The Allais Effect and the Anisotropy of Space
During the solar eclipse of 1954, Nobel laureate Maurice Allais observed anomalous behavior of his pendulum. This effect was named “The Allais Effect,” and subsequent study has been largely neglected, due to a philosphical bias, and the implications of the results.
I have been having a hard time finding information about the book Maurice Allais published in 1997: “The Anisotropy of Space: The necessary revision of certain postulates of contemporary theories.” Why is this?
Maurice Allais had a lot to say about gravity too.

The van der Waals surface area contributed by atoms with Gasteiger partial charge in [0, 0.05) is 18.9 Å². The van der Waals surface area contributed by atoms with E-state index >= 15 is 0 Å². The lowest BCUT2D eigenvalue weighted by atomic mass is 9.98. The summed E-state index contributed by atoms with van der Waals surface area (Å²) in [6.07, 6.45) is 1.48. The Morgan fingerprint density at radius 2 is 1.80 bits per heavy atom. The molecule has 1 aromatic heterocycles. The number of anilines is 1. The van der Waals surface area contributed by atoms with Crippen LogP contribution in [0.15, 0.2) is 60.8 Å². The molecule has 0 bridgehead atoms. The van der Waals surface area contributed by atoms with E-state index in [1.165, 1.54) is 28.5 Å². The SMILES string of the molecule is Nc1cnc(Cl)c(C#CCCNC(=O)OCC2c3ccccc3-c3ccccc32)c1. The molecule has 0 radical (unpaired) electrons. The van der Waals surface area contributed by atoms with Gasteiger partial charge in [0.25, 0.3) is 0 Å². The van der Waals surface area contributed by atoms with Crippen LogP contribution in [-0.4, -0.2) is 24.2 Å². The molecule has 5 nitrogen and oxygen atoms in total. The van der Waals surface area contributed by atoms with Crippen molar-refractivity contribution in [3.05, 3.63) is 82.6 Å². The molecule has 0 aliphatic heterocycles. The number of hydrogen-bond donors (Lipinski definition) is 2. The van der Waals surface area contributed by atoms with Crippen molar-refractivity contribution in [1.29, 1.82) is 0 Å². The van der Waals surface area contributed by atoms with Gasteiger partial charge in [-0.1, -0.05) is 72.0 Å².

“It is therefore appropriate to consider that the current laws of gravitation are in no way the perfectly verified, definitive, and immutable laws, on which one bases the assertion that my experimental results are contrary to all the experience acquired in the field of astronomy. These laws, like all experimental laws, are only verified with a certain approximation.”
It’s important to note, that in 1970, a Harvard paper was published corroborating Allais’s results, and indicating that they had been measuring the same effects for 17 years.
Tags: aether, aether wind, allais effect, sidereal time, solar eclipse, the moon, the sun